Kicking Back in the Writing Center with New First-Year Students

Thursday night, as part of Welcome Week for new first-year students, the Library opened its doors for games, performances, art, and food for a night called “Kick Back in the Stacks.” At the University Writing Center we had a caricature DSCN2300artists, cookies, art projects about writing, and word-related games from “hangman” to “who am I” to “tag-team Scrabble.” As the photos on the page show,   we had a packed house – and definitely a good time.

We also had an open

blog post that a number of people contributed to during the night. We left the post open for people to memories about writing. Below is the question we asked along with some of

the memories people shared. It’s always fascinating to see what moments stick with people as encouraging, inspiring – or sometimes frustrating – their ambitions as writers.

Here is the question and some of the responses:

What’s a memory you have (positive or negative) about writing?

  • I remember when I was in my sophomore year in high school, and I took a creative writing class. I’d been writing stories for a few years, and I was really excited to take an actual class. The teacher was enthusiastic, but I didn’t understand what he meant when he kept telling me “Use more concrete language,”
    Tag-Team Scrabble
    Tag-Team Scrabble

    and I was too shy/embarrassed to ask what he meant. By the end of the class, I figured I must not be any good at creative writing and stopped writing stories. Fortunately, I went back to it several years (and now I know what he meant), but I wish that (a) I’d had the courage to ask him for clarification, and (b) he’d been more helpful with his feedback.

  • When I was a freshman in college, I took a course titled “Writing About Fiction.” Initially, the course had little to do with writing or fiction, and the teacher seemed relatively disinterested in the class. Around halfway through, however, the class was changed, and another professor was brought into the course. He introduced to us the idea of rhetoric and affective writing. I had never thought about writing as a way of creating social effects, and for the rest of my college career I became fascinated by the relationship between writing and the act of constructing and manipulating social realities.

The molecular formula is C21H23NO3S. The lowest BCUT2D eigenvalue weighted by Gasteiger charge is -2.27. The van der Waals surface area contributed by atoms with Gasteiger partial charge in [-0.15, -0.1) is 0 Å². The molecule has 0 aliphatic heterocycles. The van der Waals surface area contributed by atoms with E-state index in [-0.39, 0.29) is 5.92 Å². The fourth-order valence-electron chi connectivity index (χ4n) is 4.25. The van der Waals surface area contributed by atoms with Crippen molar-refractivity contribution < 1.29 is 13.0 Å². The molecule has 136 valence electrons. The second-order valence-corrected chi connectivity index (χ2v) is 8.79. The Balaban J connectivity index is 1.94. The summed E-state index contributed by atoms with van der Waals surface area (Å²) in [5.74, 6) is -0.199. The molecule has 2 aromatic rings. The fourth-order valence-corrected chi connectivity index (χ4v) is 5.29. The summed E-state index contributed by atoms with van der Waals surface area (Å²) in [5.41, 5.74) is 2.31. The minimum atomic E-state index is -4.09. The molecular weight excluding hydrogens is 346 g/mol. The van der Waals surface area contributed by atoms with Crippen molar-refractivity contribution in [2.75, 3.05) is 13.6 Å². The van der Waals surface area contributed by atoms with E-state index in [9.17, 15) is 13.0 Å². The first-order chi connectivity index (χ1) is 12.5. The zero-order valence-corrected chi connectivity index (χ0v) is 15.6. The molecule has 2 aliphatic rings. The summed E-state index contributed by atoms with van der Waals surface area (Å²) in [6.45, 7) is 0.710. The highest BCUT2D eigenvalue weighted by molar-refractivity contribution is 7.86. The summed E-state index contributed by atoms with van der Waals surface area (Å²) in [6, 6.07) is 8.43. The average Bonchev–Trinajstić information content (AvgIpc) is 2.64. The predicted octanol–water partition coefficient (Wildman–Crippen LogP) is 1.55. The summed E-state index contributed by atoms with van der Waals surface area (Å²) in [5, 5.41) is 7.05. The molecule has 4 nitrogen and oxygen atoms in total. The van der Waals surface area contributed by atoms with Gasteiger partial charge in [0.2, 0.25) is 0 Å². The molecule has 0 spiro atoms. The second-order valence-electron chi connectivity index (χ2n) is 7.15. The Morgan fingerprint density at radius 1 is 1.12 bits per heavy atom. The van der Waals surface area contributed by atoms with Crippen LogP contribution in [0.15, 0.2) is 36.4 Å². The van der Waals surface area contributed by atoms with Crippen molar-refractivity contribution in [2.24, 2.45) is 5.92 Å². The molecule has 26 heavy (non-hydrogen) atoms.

• I remember learning
    Waiting for the artist

    how to spell the word “STOP” when I was riding in the car with my parents. I told my kindergarten teacher about this new knowledge. Sometime later, when learning lower-case letters, my teacher wrote “stop” on the board and asked me what word this was. I was stumped. I didn’t recognize it because it wasn’t capitalized. When she told me it was the same word I learned before, I felt silly. But it was the beginning of understanding.

  • When I was sixteen, I tried doing NaNoWriMo (National Novel Writing Month) with the goal of writing maybe ten thousand words on a story. I ended up surpassing the fifty thousand word goal and wrote a short novel (58,000 words) all within a month! To date, it remains the longest thing I’ve ever written. I have always dreamed of being a novelist, and that experience with NaNo proved to me that I have it in me to tell a long-form story and to draft it all out, even though I knew that I would never publish it. (Trust me, it’s really bad!)
  • The most positive memory I have about writing
    “What book/movie would you take to a desert island?”

    is from when I was five or Six. I woke up one morning and started staring at a metal statue of a church on my grandmother’s mantel. Suddenly a poem popped into my head, my grandmother typed it on her, now very antiquated, MacBook. It’s fourteen to fifteen years later and it’s one of my proudest accomplishments. In case you’re wondering, she still has it saved on that very same MacBook.

  • When I was in second grade I had to write a short story for class about your favorite character. I wrote about Mickey Mouse and Minnie Mouse on an adventure in a haunted house. The next year I had the same teacher because it was a two grade class, and my teacher chose the same assignment. Not thinking that she would remember, or even that I wrote it for her already, I wrote the same story in my journal. When she had read it she came up to me after class, and said that she thought she had heard the story before. I only realized it when I was older that I had given her the same story twice, but until then I just thought she had the same dream as me

We thank these writers for their contributions, and everyone who came to the Writing Center Thursday night (and all the Writing Center staff, present and past, who helped out.) It was a fun way to kick off the year and we hope to see everyone back during the semester so we can help them make their writing as strong as possible and create some positive memories of writing at UofL.

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